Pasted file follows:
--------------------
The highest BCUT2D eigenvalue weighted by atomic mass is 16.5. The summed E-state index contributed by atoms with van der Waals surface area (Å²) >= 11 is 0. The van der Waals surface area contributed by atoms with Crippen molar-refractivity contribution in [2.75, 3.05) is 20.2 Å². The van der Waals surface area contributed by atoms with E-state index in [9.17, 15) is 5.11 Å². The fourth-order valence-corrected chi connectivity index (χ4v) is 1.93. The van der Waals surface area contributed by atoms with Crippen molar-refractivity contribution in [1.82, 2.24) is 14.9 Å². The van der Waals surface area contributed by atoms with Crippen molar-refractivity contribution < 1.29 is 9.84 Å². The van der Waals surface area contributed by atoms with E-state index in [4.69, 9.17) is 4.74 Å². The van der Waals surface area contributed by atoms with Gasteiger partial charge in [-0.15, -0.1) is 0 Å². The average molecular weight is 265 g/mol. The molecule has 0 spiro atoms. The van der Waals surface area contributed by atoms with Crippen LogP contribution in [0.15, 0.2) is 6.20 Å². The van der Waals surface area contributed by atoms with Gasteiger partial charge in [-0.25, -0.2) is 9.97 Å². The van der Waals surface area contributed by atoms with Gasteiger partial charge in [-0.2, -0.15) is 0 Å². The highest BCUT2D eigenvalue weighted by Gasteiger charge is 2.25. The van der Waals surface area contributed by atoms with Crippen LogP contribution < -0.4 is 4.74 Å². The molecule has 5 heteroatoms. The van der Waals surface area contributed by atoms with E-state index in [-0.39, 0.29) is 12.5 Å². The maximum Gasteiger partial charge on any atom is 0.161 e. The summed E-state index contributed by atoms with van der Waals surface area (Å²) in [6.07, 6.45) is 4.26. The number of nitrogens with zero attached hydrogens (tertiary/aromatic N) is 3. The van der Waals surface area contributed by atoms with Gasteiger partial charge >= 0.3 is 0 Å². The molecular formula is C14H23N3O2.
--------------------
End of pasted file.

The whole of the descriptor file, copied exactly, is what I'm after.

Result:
The highest BCUT2D eigenvalue weighted by atomic mass is 16.5. The summed E-state index contributed by atoms with van der Waals surface area (Å²) >= 11 is 0. The van der Waals surface area contributed by atoms with Crippen molar-refractivity contribution in [2.75, 3.05) is 20.2 Å². The van der Waals surface area contributed by atoms with E-state index in [9.17, 15) is 5.11 Å². The fourth-order valence-corrected chi connectivity index (χ4v) is 1.93. The van der Waals surface area contributed by atoms with Crippen molar-refractivity contribution in [1.82, 2.24) is 14.9 Å². The van der Waals surface area contributed by atoms with Crippen molar-refractivity contribution < 1.29 is 9.84 Å². The van der Waals surface area contributed by atoms with E-state index in [4.69, 9.17) is 4.74 Å². The van der Waals surface area contributed by atoms with Gasteiger partial charge in [-0.15, -0.1) is 0 Å². The average molecular weight is 265 g/mol. The molecule has 0 spiro atoms. The van der Waals surface area contributed by atoms with Crippen LogP contribution in [0.15, 0.2) is 6.20 Å². The van der Waals surface area contributed by atoms with Gasteiger partial charge in [-0.25, -0.2) is 9.97 Å². The van der Waals surface area contributed by atoms with Gasteiger partial charge in [-0.2, -0.15) is 0 Å². The highest BCUT2D eigenvalue weighted by Gasteiger charge is 2.25. The van der Waals surface area contributed by atoms with Crippen LogP contribution < -0.4 is 4.74 Å². The molecule has 5 heteroatoms. The van der Waals surface area contributed by atoms with E-state index in [-0.39, 0.29) is 12.5 Å². The maximum Gasteiger partial charge on any atom is 0.161 e. The summed E-state index contributed by atoms with van der Waals surface area (Å²) in [6.07, 6.45) is 4.26. The number of nitrogens with zero attached hydrogens (tertiary/aromatic N) is 3. The van der Waals surface area contributed by atoms with Gasteiger partial charge >= 0.3 is 0 Å². The molecular formula is C14H23N3O2.